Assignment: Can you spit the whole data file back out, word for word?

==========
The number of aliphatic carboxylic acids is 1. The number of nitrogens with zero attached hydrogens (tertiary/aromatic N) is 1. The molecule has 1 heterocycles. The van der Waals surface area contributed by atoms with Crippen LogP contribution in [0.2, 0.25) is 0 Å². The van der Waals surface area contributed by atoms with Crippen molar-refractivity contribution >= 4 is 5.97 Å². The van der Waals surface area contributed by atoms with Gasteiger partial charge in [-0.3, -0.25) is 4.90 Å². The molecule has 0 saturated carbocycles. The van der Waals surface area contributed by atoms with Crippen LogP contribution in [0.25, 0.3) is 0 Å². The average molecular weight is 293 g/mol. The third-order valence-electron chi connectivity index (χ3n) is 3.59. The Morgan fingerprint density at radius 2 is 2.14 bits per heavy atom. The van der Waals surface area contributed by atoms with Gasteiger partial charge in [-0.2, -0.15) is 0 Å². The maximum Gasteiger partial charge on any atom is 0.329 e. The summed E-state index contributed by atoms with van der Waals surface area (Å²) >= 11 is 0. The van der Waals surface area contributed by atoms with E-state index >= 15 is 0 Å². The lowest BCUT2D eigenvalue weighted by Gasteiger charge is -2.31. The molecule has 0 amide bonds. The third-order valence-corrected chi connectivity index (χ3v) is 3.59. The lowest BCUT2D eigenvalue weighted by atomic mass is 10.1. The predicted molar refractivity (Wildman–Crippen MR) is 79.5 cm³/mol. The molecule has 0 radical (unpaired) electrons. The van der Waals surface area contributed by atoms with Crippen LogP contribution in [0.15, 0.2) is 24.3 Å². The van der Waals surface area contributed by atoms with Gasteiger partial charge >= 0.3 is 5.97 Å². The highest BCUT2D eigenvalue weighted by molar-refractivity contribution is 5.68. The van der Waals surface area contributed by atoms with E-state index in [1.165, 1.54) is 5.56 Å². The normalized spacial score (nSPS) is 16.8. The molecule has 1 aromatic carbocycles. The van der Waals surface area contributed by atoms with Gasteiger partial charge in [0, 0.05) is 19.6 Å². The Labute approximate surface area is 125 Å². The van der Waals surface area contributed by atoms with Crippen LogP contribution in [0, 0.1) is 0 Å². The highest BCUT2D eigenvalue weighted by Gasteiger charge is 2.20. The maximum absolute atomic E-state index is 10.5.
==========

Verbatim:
The number of aliphatic carboxylic acids is 1. The number of nitrogens with zero attached hydrogens (tertiary/aromatic N) is 1. The molecule has 1 heterocycles. The van der Waals surface area contributed by atoms with Crippen LogP contribution in [0.2, 0.25) is 0 Å². The van der Waals surface area contributed by atoms with Crippen molar-refractivity contribution >= 4 is 5.97 Å². The van der Waals surface area contributed by atoms with Gasteiger partial charge in [-0.3, -0.25) is 4.90 Å². The molecule has 0 saturated carbocycles. The van der Waals surface area contributed by atoms with Crippen LogP contribution in [0.25, 0.3) is 0 Å². The average molecular weight is 293 g/mol. The third-order valence-electron chi connectivity index (χ3n) is 3.59. The Morgan fingerprint density at radius 2 is 2.14 bits per heavy atom. The van der Waals surface area contributed by atoms with Gasteiger partial charge in [-0.2, -0.15) is 0 Å². The maximum Gasteiger partial charge on any atom is 0.329 e. The summed E-state index contributed by atoms with van der Waals surface area (Å²) >= 11 is 0. The van der Waals surface area contributed by atoms with E-state index >= 15 is 0 Å². The lowest BCUT2D eigenvalue weighted by Gasteiger charge is -2.31. The molecule has 0 amide bonds. The third-order valence-corrected chi connectivity index (χ3v) is 3.59. The lowest BCUT2D eigenvalue weighted by atomic mass is 10.1. The predicted molar refractivity (Wildman–Crippen MR) is 79.5 cm³/mol. The molecule has 0 radical (unpaired) electrons. The van der Waals surface area contributed by atoms with Crippen LogP contribution in [0.15, 0.2) is 24.3 Å². The van der Waals surface area contributed by atoms with Gasteiger partial charge >= 0.3 is 5.97 Å². The highest BCUT2D eigenvalue weighted by molar-refractivity contribution is 5.68. The van der Waals surface area contributed by atoms with E-state index in [1.165, 1.54) is 5.56 Å². The normalized spacial score (nSPS) is 16.8. The molecule has 1 aromatic carbocycles. The van der Waals surface area contributed by atoms with Gasteiger partial charge in [0, 0.05) is 19.6 Å². The Labute approximate surface area is 125 Å². The van der Waals surface area contributed by atoms with Crippen LogP contribution in [0, 0.1) is 0 Å². The highest BCUT2D eigenvalue weighted by Gasteiger charge is 2.20. The maximum absolute atomic E-state index is 10.5.